Cornell Policy Group | Cornell University

The Data Cooperative Model: Combating the Monopolization of Data

By Dana GongPublished January 17, 2022

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With the increasing importance and recognition of data ownership, the law has fallen behind rapid technological changes. Therefore, new policies must radically change the technology landscape seen today. A promising example is the Data Cooperative Model, which aims to increase collaborative governance of consumer data.

Data is the new oil. As Larry Page, one of Google’s co-founders, said a decade ago: “our ultimate ambition is to transform the overall Google experience, making it beautifully simple, almost automagical, because we understand what you want and can deliver it instantly.”  Understanding these ever-expanding needs of users through data requires the commodification of the human experience, which strips away the decision rights of consumers in the process.


It is important to note that data is only valuable in aggregate, which incentivizes the monopolization of data that is so common today. Data ownership at many levels is hard to assign, as it is highly networked and interdependent. If an email to a friend is sent, and the friend receives it, who owns the email and who owns the metadata? Analysis of the concept extends much further than the simple notion of private property. Additionally, top-down movement in the regulation of data has surpassed many outdated laws, which have had a hard time catching up. “Technology changes exponentially, but social, economic, and legal systems change incrementally.” Take, for example, Verizon’s “zombie cookie,” which violated consumer privacy through an undetectable tracker. The Federal Communications Commission took years to acknowledge public resistance and uncover the intrusion by eventually forcing Verizon to allow users to opt-out. By that time, Verizon had already purchased AOL (an online service provider) to redirect data collection and to supply routes to which the law did not extend. Another example is the introduction of Google Street view which, in 2010, the German Federal Commission for Data Protection found to be camouflaging a covert data sweep, secretly collecting personal data from private unencrypted wifi networks. These networks included names, telephone numbers, credit info, passwords, records of online dating, medical information, photo libraries, etc., which could all be stitched together into the detailed profile of an identifiable person. Although regulations tried to enforce just policies, Google was still not fully held accountable, and such practices have rooted themselves into global normalcy. It is clear that data does not have one form and should not be treated as such.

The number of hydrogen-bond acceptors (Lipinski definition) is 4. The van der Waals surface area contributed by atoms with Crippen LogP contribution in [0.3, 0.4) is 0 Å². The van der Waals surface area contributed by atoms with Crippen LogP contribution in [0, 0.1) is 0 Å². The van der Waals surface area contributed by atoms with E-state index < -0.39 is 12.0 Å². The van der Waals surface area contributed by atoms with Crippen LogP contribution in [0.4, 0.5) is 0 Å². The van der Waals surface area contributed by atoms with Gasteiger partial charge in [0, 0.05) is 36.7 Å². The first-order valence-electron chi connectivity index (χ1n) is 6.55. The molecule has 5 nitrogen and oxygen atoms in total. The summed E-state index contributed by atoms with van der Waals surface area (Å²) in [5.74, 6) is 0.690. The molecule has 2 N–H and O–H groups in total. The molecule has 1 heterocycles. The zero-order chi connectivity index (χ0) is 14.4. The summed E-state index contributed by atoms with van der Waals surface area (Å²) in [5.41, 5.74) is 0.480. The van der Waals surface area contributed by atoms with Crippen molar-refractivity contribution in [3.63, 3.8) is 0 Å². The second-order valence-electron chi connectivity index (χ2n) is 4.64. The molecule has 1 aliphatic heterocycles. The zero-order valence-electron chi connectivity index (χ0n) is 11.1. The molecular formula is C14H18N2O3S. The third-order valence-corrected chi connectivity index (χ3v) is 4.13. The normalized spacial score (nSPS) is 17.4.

These examples highlight the need for overarching structural changes in how data flows, rather than undergoing case-by-case regulations. The data cooperative model achieves this goal by forming a new technical and institutional layer between those who have data and those who use it. Starting from the premise that our data is fundamentally collective (instead of private property) allows for the creation of an intermediary collective structure. This structure is built to mediate data flows by negotiating with companies to establish guidelines around how our shared data is governed, used, reused, and transferred. It also gives benefits back to consumers in some way, whether it be in dollars, transparency, or access. 


In the European Union, there are many instances of data cooperatives that work toward shared stewardship. Salus Coop, for example, is a non-profit data cooperative that aims to create a citizen-driven model of collaborative governance and health data management, specifically by “[legitimizing] citizens’ rights to control their own health records while facilitating data sharing to accelerate research innovation in healthcare.” The cooperative entails specific conditions for the governance of its member data, including allowing it to only be used for non-commercial and health-related purposes, requiring the free and anonymous sharing of research results, and giving members the ability to change or cancel the usage of their data at any point. Moreover, it establishes principled data rights requiring full transparency and access between researchers and members. Salus Coop provides detailed benefits for its members––“specifically a set of powers, rights and constraints over the use of their personal health data––in such a way as to also benefit the wider community by providing data for health research.” 


While data cooperatives appeal to a growing need for data democracy, there are many challenges before such a model can become commonplace. As the model becomes scaled up, it is accountable for larger amounts of data, making it harder to address each individual’s needs. In addition, since these cooperatives do not treat data as a free commodity, the expected return is much lower. Overall, data cooperatives need to establish that they are appropriate and beneficial at larger scales. While they do not have the economic imperative to aggregate data at the cost of the consumer, these data intermediaries need to be trusted. Appropriate norms for privacy regulations and benefits to consumers need to be established. While this model has to improve in development and research regarding uptake, scale, and financing, the main hurdle is acceptance and effort at all levels